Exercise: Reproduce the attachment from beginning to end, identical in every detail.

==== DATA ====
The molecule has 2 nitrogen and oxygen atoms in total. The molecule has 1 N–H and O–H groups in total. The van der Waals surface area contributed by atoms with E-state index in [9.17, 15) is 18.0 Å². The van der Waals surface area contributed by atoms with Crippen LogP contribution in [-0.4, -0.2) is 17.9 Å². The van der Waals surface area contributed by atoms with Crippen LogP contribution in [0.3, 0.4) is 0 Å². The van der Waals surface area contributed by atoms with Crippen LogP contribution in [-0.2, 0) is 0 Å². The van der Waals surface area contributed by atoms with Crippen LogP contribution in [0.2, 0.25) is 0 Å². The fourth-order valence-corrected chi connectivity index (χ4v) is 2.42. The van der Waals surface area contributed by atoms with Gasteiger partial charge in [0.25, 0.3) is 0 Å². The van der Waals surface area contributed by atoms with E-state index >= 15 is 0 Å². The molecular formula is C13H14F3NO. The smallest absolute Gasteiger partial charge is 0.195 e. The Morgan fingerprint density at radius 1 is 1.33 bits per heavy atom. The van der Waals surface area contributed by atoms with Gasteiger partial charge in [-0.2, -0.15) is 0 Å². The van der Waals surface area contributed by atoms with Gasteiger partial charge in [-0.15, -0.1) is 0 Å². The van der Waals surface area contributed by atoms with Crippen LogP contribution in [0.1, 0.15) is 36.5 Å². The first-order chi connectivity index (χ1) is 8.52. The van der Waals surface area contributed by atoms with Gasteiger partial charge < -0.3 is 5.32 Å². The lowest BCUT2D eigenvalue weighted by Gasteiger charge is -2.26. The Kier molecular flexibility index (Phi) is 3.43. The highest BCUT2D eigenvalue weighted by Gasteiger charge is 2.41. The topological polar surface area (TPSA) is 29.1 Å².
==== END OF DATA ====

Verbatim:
The molecule has 2 nitrogen and oxygen atoms in total. The molecule has 1 N–H and O–H groups in total. The van der Waals surface area contributed by atoms with E-state index in [9.17, 15) is 18.0 Å². The van der Waals surface area contributed by atoms with Crippen LogP contribution in [-0.4, -0.2) is 17.9 Å². The van der Waals surface area contributed by atoms with Crippen LogP contribution in [0.3, 0.4) is 0 Å². The van der Waals surface area contributed by atoms with Crippen LogP contribution in [-0.2, 0) is 0 Å². The van der Waals surface area contributed by atoms with Crippen LogP contribution in [0.2, 0.25) is 0 Å². The fourth-order valence-corrected chi connectivity index (χ4v) is 2.42. The van der Waals surface area contributed by atoms with Gasteiger partial charge in [0.25, 0.3) is 0 Å². The van der Waals surface area contributed by atoms with E-state index >= 15 is 0 Å². The molecular formula is C13H14F3NO. The smallest absolute Gasteiger partial charge is 0.195 e. The Morgan fingerprint density at radius 1 is 1.33 bits per heavy atom. The van der Waals surface area contributed by atoms with Gasteiger partial charge in [-0.2, -0.15) is 0 Å². The van der Waals surface area contributed by atoms with Gasteiger partial charge in [-0.15, -0.1) is 0 Å². The van der Waals surface area contributed by atoms with Crippen LogP contribution in [0.1, 0.15) is 36.5 Å². The first-order chi connectivity index (χ1) is 8.52. The van der Waals surface area contributed by atoms with Gasteiger partial charge < -0.3 is 5.32 Å². The lowest BCUT2D eigenvalue weighted by Gasteiger charge is -2.26. The Kier molecular flexibility index (Phi) is 3.43. The highest BCUT2D eigenvalue weighted by Gasteiger charge is 2.41. The topological polar surface area (TPSA) is 29.1 Å².